Today, social media is booming with constant content, and people are consuming it at an all-time high rate. While this is great for content creators, some people make mistakes in sharing their content online. I have put together a list of common social media mistakes, so that you can determine whether or not you are pushing your potential fans and followers away.
Social Media Mistakes
Your Slip Is Hanging
All too often I see people on social media who hop up on their soap box and start preaching to everyone scrolling about the things that they hate or can’t stand regarding their potential clients/customers, or about other things that occur within their industry. This not only turns more people off from wanting to work with you or patronize your business, but it looks extremely unprofessional. Keep it clean and even keeled. You can completely destroy your own credibility and sense of authority by “acting out” on social media. If you’re online complaining like everybody else, you don’t appear to have the solutions that one should be paying for, right?
You’re Giving Me Whiplash
Many people want to grow their following on all of their social platforms, but there is a wrong way to do this. On a weekly basis, I notice that there is a great number of people who attempt to recruit their current fans to join them on other platforms. For example, whenever I follow people on Twitter, there is always a few that have an automatic message set up to ask me to also follow them on Facebook or some other social media site. The problem with this is that it is not smart to ask a new follower for something else right away.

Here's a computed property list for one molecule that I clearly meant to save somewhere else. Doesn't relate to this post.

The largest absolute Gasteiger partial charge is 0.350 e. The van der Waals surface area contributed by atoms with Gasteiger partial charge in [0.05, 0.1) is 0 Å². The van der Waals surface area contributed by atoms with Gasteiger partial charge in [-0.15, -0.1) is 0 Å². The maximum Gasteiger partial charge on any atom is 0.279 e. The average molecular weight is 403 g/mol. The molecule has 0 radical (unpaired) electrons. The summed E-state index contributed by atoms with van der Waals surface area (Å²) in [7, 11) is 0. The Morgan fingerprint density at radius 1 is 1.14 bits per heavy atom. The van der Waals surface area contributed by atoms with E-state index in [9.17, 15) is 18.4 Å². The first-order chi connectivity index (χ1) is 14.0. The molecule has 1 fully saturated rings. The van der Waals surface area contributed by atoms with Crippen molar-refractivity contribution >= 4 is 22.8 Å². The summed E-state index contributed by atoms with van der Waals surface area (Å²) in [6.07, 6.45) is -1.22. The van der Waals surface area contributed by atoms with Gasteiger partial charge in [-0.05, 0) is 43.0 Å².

If a person follows you on one site, it means that they are interested in learning more about you or your company. Asking him/her to do something like follow you somewhere else, when they haven’t even consumed the content on the first site, is almost always a turn-off. I have learned that if a person delves into your content on one site and really likes what he/she is seeing, that person will, on her own, look deeper into you by clicking your website link, following you on other social platforms, etc.
Another thing that I have learned is that most people who live on Twitter, don’t live on Facebook, and vice versa. Some content creators produce the same content on all social platforms anyway, so a lot of times, if I follow you on one platform, I have all the information that I need from you. Content creators tend to use several different social media platforms, because it is the best way to reach more people, but you want to reach the people who are on those sites, and not try to get everyone on one site to also join you on other sites. What will end up happening is that you will have very low engagement on some sites and high engagement on others, because the people that you have encouraged to follow you in another place that they don’t hang out online will eventually abandon that profile, and you will be left with fruitless likes.
You’re Boring Us
Because people consume content so quickly on social media, these days, a person who puts the same content out everywhere can easily become boring. This counts for a large percentage of social media mistakes that many people make. Gary Vaynerchuk has some great ideas on how to repurpose your content so that you can work smart, not hard. He suggests that you use the same piece of content but tailor it to the social platforms that you are using.
For example, you can say something informative, funny, useful, etc. on Snapchat. Then, to use that same content, you can and should create a photo with graphics of your quote on Instagram. You can use that same quote in a short Facebook video. Then, you can use text and hashtags of the same content on Twitter. This way, if anyone from one of your social platforms comes across your content on another profile, it will still seem fresh to that person. Does this give you any ideas?
I hope these things were helpful. Did you see yourself in any of those social media mistakes? What other social media tips would you give content creators?